I think I would choose the ability to be able to relieve pain and suffering in others – if not to completely eradicate it, at least to “dial it down” a few notches. Physical pain, mental anguish, emotional pain, heartbreak, self-worthlessness, hopelessness. To both relieve the pain, and impart hope. Wouldn’t that be a great super power?

That is the idea expressed in an old song by Hoyt Axton:

“If I could ease your pain
If I could lighten your load
If I could make it just a little bit better for you
If I could just help you find
That secret place in your mind
Where the light of understanding love outshines the sun.”

Well, obviously, I’m never going to have the power to alleviate pain and suffering on a global scale. I’m never going to be a “St. Teresa of Calcutta.” But God may, on occasion, give me the opportunity to help one person in one situation. And then another. And then another.

I think that’s what Paul had in mind when he wrote in Ephesians 2:

“For by grace you have been saved through faith; and that not of yourselves, it is the gift of God; not as a result of works, so that no one may boast. For we are His workmanship, created in Christ Jesus for good works, which God prepared beforehand so that we would walk in them.”

Paul makes it sound like if we just walk faithfully in Jesus, we’ll “walk right into” the good things he has planned for us to do for others.

It’s about a lifestyle of kindness.

God is like that. No matter how I see life with my earthly vision, the scripture tells us, “All His ways are kindness.”

I love that “practice random kindness and senseless acts of beauty” idea. There’s an exuberant freedom in that. I may not be able to do everything; I may not be able to relieve everybody’s suffering; but I can be ridiculously, lavishly, irrationally kind to one person. Maybe one each week. Maybe one each day. As many as God sets in my path, as often as He does.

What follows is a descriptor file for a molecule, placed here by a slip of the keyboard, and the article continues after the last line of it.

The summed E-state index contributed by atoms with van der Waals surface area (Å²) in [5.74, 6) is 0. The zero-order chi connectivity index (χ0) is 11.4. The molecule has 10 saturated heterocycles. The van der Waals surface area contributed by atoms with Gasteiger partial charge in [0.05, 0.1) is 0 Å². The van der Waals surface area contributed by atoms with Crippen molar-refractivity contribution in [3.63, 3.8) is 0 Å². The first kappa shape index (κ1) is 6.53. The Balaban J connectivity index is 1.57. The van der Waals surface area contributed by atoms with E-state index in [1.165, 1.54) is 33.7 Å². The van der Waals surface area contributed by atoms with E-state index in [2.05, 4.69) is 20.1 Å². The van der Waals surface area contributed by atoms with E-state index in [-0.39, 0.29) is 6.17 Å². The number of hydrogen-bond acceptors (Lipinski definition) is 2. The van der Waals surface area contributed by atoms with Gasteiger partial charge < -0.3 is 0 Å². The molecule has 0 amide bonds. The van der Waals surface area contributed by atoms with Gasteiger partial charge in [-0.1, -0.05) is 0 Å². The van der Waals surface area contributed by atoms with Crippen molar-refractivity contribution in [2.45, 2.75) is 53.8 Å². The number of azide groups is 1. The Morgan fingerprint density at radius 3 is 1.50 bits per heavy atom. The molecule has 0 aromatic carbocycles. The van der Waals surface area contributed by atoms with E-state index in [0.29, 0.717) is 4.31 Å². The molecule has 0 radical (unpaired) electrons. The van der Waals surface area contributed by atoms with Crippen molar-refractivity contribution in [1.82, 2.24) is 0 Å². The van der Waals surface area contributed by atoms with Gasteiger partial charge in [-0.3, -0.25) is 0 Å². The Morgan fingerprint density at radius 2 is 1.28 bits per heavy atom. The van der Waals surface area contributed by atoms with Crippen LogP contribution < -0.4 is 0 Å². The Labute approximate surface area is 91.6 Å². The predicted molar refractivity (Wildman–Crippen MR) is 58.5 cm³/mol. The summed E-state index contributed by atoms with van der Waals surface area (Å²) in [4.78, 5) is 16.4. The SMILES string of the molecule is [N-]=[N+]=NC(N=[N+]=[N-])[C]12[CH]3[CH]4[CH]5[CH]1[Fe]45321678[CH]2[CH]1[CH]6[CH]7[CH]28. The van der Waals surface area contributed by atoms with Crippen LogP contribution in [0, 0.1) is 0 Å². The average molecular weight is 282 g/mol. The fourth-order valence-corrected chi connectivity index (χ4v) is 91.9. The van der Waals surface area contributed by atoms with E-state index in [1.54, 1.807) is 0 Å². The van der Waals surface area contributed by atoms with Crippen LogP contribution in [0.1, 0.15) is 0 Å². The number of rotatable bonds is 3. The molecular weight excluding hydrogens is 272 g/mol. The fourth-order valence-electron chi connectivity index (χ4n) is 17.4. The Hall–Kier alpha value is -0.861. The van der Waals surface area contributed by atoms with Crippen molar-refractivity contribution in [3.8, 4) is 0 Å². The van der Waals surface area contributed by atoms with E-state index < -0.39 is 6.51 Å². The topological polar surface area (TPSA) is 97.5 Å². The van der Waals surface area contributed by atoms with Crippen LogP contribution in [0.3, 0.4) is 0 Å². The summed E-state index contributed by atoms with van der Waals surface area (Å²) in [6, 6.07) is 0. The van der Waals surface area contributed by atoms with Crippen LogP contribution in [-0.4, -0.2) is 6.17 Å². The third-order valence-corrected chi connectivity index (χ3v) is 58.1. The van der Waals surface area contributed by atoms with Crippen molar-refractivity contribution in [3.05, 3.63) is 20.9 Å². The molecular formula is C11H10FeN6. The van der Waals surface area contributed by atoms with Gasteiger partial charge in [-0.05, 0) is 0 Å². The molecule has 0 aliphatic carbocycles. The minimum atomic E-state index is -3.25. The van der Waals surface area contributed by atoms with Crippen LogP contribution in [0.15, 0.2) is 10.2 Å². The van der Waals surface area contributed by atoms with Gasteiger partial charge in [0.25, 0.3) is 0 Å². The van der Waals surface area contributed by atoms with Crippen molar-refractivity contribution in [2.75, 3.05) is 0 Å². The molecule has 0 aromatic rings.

Then there’s the other side of the coin.

I can choose NOT to be UNkind when I would normally respond to a situation in anger or retaliation. When somebody cuts me off in traffic. When somebody cuts in front of me in the grocery line. When somebody speeds up to grab the close parking space they see me heading for.

Boy, do I EVER need to learn to practice kindness in THOSE situations.

Through this kind of living, we extend the “messianic mission” of Jesus, Who, after reading this passage from Isaiah 61 in the synagogue, said that it referred to Himself:

“The Spirit of the Lord is on me,

because he has anointed me to preach good news to the poor.

He has sent me to heal the broken hearted,

to proclaim release to the captives,

recovering of sight to the blind,

to deliver those who are crushed,

and to proclaim the acceptable year of the Lord.”

Learning to control and use my “super power.”
Learning to recognize the “good works” He has prepared for me to walk into.
Learning to live like the “saint” that God says I am.
All under the canopy of grace.
Those are the lessons I’m living to learn.

  1. September 7, 2016
  2. September 7, 2016